I don’t watch too many Korean dramas for these reasons, but based on his heavy recommendation, I decided to watch this show. I think I’ve stumbled across the magic recipe for Korean dramas: two good-looking guys and two good-looking girls, each guy likes both girls and each girl likes both guys. Instead of a love triangle, they have love squares. 4 main characters is the perfect number to introduce enough plot points to sustain a 16 episode long series. Throw in some complications and misunderstandings for everybody to agonize over, wrap it up nicely, and there you have it, a Korean drama!
This is number 2 of my “forgotten blog entries”. First off, a disclaimer: I saw Nobuta wo Produce almost two years ago and took a couple screen captures for a blog post that never happened. I’ve forgotten most of the details about this drama, but since I had the screencaps lying around, I figured I might as well dust them off and get them online.
Nobuta wo Produce is a high school drama and a coming-of-age story about several students. Kiritani Shuji (played by Kamenashi Kazuya, center in image) is the most popular kid in school and respected by everyone, but his friendly and cool personality is a deceptive one that he uses to get whatever he wants. Kusano Akira (played by Yamashita Tomohisa, right in image) is the wacky class clown who talks a lot and makes a lot of noise but seems to be largely ignored by everybody, as far as I can remember. He looks up to Shuji and wants to hang around him, but Shuji wants nothing to do with him.
One day, a shy new student shows up at the school: Kotani Nobuko (played by Horikita Maki, left in image). She quickly becomes an outcast and is bullied by the other girls. For some reason I have forgotten, Shuji and Akira decide to have some fun together and begin a project to help Nobuko get out of her shell and make her popular.
I’ve had the drafts of a few drama reviews saved forever so I figured while I’m at the airport waiting for my flight back to school, this would be a great time to finish them off and get them online. I had intended on posting two of these in the summer/fall of 2007, that’s how long I’ve been putting these off.
The premise of Papa to Musume no Nanokan is hardly original. A salaryman named Kawahara Kyoichiro (played by Tachi Hiroshi) is troubled with problems at work, where he’s been reassigned to a new project in the company, and at home, where he has difficulty connecting with his teenage daughter, Kawahara Koume (played by Aragaki Yui). One day while coming home on the train together, there’s a train accident and the two wake up in the hospital, where they realize that their minds have mysteriously swapped bodies!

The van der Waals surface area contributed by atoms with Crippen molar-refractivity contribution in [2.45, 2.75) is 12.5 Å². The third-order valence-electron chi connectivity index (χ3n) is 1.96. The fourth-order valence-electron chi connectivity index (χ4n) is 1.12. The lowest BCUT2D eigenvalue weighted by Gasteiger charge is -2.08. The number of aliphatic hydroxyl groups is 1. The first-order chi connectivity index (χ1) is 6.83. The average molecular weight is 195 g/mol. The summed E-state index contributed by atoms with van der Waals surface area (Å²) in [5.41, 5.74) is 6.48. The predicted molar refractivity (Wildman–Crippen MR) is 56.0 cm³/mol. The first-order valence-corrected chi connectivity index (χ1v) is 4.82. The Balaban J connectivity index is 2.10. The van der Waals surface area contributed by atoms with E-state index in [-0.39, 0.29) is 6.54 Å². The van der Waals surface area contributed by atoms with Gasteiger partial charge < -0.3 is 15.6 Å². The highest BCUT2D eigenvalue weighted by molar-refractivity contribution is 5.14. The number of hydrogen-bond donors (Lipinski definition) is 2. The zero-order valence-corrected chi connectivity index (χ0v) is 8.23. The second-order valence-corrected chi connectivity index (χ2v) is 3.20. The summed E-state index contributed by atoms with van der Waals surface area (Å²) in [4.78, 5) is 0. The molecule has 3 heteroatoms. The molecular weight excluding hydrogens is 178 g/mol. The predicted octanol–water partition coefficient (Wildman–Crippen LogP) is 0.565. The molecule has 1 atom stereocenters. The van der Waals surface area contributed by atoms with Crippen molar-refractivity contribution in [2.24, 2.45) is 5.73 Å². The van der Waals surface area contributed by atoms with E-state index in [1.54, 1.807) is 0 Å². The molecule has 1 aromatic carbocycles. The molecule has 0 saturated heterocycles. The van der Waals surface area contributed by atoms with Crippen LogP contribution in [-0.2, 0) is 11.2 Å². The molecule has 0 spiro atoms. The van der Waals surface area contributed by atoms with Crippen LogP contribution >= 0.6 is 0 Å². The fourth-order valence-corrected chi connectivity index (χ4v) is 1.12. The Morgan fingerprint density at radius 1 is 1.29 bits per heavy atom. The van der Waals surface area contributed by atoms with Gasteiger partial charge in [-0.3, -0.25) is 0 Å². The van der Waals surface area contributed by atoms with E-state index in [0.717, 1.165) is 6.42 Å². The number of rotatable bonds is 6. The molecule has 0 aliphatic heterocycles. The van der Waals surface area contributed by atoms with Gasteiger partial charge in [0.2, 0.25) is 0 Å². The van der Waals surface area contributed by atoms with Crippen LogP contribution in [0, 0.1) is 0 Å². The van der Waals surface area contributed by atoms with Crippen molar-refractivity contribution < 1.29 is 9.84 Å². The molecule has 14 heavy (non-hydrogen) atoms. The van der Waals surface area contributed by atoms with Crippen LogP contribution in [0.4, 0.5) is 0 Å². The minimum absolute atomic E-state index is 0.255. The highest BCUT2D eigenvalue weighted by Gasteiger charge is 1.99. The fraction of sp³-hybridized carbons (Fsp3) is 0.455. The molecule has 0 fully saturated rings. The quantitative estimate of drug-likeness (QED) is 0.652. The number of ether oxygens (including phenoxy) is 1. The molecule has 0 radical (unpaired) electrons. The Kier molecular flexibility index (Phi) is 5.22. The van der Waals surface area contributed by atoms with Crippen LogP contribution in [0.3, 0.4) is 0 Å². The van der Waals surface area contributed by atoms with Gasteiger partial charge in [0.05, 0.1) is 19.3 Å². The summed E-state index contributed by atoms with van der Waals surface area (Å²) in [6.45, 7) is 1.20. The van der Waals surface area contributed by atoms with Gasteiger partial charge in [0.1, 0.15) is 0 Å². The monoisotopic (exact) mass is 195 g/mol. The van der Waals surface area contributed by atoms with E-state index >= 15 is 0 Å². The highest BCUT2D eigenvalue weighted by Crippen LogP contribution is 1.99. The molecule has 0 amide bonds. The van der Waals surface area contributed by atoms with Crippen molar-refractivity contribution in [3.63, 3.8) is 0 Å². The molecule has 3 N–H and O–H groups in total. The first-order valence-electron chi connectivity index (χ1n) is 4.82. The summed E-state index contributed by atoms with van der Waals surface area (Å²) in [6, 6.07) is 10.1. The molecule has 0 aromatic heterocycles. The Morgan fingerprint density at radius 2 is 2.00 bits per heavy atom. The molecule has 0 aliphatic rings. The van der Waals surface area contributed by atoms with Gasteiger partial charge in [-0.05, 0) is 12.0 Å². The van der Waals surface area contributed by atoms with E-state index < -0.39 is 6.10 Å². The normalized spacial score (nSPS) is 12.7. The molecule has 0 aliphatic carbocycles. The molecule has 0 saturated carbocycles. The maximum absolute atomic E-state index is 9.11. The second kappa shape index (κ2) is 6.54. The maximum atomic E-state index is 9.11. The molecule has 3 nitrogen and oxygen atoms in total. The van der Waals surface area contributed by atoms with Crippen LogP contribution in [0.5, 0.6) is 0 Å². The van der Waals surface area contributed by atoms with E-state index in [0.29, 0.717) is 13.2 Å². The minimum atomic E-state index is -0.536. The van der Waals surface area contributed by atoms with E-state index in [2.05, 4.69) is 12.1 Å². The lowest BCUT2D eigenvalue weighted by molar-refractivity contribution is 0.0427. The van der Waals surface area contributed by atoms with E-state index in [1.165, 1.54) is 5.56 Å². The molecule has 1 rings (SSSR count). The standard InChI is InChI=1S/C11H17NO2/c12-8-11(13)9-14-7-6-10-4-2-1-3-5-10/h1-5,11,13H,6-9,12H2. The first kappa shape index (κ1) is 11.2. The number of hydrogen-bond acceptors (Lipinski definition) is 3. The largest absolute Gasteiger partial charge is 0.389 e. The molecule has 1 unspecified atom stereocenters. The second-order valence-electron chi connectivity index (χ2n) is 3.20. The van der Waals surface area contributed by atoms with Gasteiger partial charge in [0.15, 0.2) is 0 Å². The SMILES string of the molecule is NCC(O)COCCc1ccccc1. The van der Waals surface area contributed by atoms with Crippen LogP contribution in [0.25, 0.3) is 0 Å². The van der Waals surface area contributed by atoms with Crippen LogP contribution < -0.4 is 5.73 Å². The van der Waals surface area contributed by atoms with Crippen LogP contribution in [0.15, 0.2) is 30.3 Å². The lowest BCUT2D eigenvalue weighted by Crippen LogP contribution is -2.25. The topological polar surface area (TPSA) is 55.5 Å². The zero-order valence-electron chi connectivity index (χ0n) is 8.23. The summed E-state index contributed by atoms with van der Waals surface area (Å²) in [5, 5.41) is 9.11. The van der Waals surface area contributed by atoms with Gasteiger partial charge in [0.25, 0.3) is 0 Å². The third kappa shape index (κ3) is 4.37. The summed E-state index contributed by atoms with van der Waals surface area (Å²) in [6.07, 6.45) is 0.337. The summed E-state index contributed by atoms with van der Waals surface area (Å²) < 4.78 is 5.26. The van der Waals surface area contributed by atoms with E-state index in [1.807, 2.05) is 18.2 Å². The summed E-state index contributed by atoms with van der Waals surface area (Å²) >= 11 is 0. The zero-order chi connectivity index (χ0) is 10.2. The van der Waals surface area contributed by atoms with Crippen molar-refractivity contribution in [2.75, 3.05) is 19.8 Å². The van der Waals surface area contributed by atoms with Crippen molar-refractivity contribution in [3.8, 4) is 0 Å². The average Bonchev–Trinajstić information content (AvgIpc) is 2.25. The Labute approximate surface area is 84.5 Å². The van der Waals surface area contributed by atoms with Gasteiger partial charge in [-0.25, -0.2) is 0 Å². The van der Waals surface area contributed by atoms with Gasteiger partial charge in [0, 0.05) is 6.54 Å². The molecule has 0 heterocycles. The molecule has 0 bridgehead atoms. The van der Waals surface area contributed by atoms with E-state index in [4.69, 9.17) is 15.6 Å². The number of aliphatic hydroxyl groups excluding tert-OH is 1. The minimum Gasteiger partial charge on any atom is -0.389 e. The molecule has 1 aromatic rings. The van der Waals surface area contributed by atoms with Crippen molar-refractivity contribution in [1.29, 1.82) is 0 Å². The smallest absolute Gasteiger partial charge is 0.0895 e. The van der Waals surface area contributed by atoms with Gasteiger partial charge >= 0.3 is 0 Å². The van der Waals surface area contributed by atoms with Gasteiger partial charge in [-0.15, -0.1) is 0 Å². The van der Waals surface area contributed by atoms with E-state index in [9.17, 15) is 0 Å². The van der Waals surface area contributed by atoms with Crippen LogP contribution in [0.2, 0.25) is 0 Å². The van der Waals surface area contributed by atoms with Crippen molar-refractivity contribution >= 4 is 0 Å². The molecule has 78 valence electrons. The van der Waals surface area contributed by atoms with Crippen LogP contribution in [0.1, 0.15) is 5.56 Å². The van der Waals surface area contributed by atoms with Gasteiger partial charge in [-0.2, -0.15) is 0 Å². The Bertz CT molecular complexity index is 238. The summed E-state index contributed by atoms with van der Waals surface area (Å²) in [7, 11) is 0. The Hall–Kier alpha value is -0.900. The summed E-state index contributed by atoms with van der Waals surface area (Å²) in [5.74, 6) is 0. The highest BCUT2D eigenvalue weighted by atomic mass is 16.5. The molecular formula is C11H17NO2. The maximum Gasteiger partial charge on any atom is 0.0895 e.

Cue lots of crazy hijinks as Kyoichiro and Koume are forced to live each other’s lives, ultimately leading to a greater understanding of each other’s problems and a better relationship between the two. Were you expecting anything else?
Wow, when was the last time I blogged about an Asian drama? I started watching a new series (Hotaru no Hikari) on Friday, but before I moved onto the second episode, I decided I should finally finish watching a couple series that have been lying around my hard drive for the past half year. First up is Yama Onna Kabe Onna. I had written some impressions on this series in the summer of 07, so you should check that out before reading on.
Looking back on what I had written, I commented on how one-dimensional the drama seemed after four episodes, both in terms of the jokes and the plot. That didn’t change after eight more episodes. Virtually nothing of consequence happens that can’t be quickly resolved within the episode, and I couldn’t connect with any of the characters or the budding relationships that formed. Yeah, it’s just a light comedy, but honestly it’s not all that funny after you’ve seen and heard the same breast-related gags a dozen times.
I wouldn’t go as far to say that Yama Onna Kabe Onna is flat out terrible, but its priority on your watch list should be fairly low. However, if you’re a big fanboy of Itoh Misaki, she does make the drama as a whole much more appealing. In fact, if you don’t like her, I wouldn’t bother with this show at all. Personally, I adore her so I was able to enjoy the eyecandy.
Itoh Misaki pics!
Aired Summer 2007